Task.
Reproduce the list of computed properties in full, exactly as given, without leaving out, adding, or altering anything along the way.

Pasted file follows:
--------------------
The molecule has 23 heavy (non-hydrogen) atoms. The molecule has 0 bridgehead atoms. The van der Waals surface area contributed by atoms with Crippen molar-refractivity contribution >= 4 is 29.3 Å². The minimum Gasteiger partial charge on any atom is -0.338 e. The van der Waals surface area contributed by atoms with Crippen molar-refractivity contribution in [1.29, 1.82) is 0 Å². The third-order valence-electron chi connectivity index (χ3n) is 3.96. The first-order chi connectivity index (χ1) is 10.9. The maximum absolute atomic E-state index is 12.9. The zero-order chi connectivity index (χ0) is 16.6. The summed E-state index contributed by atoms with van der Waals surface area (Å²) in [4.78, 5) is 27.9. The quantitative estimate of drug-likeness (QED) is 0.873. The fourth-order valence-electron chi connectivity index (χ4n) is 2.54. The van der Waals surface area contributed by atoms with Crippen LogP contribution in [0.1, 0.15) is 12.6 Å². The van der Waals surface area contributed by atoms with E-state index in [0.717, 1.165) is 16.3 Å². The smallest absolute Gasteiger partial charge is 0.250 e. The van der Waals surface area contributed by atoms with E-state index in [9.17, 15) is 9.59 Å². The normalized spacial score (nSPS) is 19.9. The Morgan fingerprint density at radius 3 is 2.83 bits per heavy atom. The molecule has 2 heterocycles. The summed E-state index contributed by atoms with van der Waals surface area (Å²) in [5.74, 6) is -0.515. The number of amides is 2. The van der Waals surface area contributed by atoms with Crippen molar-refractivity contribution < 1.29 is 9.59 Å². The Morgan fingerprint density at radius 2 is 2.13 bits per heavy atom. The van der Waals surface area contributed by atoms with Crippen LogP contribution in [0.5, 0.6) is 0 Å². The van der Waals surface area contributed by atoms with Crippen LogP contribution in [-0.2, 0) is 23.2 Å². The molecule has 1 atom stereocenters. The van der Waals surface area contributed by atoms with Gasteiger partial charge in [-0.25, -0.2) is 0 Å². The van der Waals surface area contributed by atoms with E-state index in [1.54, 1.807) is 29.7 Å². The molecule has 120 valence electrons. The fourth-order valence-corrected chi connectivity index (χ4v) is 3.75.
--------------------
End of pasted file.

The molecule has 23 heavy (non-hydrogen) atoms. The molecule has 0 bridgehead atoms. The van der Waals surface area contributed by atoms with Crippen molar-refractivity contribution >= 4 is 29.3 Å². The minimum Gasteiger partial charge on any atom is -0.338 e. The van der Waals surface area contributed by atoms with Crippen molar-refractivity contribution in [1.29, 1.82) is 0 Å². The third-order valence-electron chi connectivity index (χ3n) is 3.96. The first-order chi connectivity index (χ1) is 10.9. The maximum absolute atomic E-state index is 12.9. The zero-order chi connectivity index (χ0) is 16.6. The summed E-state index contributed by atoms with van der Waals surface area (Å²) in [4.78, 5) is 27.9. The quantitative estimate of drug-likeness (QED) is 0.873. The fourth-order valence-electron chi connectivity index (χ4n) is 2.54. The van der Waals surface area contributed by atoms with Crippen LogP contribution in [0.1, 0.15) is 12.6 Å². The van der Waals surface area contributed by atoms with E-state index in [0.717, 1.165) is 16.3 Å². The smallest absolute Gasteiger partial charge is 0.250 e. The van der Waals surface area contributed by atoms with E-state index in [9.17, 15) is 9.59 Å². The normalized spacial score (nSPS) is 19.9. The Morgan fingerprint density at radius 3 is 2.83 bits per heavy atom. The molecule has 2 heterocycles. The summed E-state index contributed by atoms with van der Waals surface area (Å²) in [5.74, 6) is -0.515. The number of amides is 2. The van der Waals surface area contributed by atoms with Crippen molar-refractivity contribution < 1.29 is 9.59 Å². The Morgan fingerprint density at radius 2 is 2.13 bits per heavy atom. The van der Waals surface area contributed by atoms with Crippen LogP contribution in [0.5, 0.6) is 0 Å². The van der Waals surface area contributed by atoms with Crippen LogP contribution in [-0.2, 0) is 23.2 Å². The molecule has 1 atom stereocenters. The van der Waals surface area contributed by atoms with Gasteiger partial charge in [-0.25, -0.2) is 0 Å². The van der Waals surface area contributed by atoms with E-state index in [1.54, 1.807) is 29.7 Å². The molecule has 120 valence electrons. The fourth-order valence-corrected chi connectivity index (χ4v) is 3.75.